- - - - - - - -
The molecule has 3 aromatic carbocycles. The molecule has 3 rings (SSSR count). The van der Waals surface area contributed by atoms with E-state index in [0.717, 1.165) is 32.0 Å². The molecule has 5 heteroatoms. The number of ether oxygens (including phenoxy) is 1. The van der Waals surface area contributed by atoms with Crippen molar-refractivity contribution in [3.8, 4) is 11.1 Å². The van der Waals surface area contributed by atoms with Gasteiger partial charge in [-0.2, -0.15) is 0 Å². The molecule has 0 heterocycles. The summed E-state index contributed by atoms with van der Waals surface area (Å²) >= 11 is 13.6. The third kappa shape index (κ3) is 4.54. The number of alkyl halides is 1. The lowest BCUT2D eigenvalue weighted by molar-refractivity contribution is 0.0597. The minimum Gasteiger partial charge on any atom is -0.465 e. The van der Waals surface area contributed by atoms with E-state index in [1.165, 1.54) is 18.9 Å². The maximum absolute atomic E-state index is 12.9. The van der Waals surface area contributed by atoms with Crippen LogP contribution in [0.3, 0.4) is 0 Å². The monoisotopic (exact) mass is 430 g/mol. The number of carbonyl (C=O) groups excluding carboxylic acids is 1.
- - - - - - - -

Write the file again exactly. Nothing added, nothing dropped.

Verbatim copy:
The molecule has 3 aromatic carbocycles. The molecule has 3 rings (SSSR count). The van der Waals surface area contributed by atoms with E-state index in [0.717, 1.165) is 32.0 Å². The molecule has 5 heteroatoms. The number of ether oxygens (including phenoxy) is 1. The van der Waals surface area contributed by atoms with Crippen molar-refractivity contribution in [3.8, 4) is 11.1 Å². The van der Waals surface area contributed by atoms with Gasteiger partial charge in [-0.2, -0.15) is 0 Å². The molecule has 0 heterocycles. The summed E-state index contributed by atoms with van der Waals surface area (Å²) >= 11 is 13.6. The third kappa shape index (κ3) is 4.54. The number of alkyl halides is 1. The lowest BCUT2D eigenvalue weighted by molar-refractivity contribution is 0.0597. The minimum Gasteiger partial charge on any atom is -0.465 e. The van der Waals surface area contributed by atoms with E-state index in [1.165, 1.54) is 18.9 Å². The maximum absolute atomic E-state index is 12.9. The van der Waals surface area contributed by atoms with Crippen LogP contribution in [0.3, 0.4) is 0 Å². The monoisotopic (exact) mass is 430 g/mol. The number of carbonyl (C=O) groups excluding carboxylic acids is 1.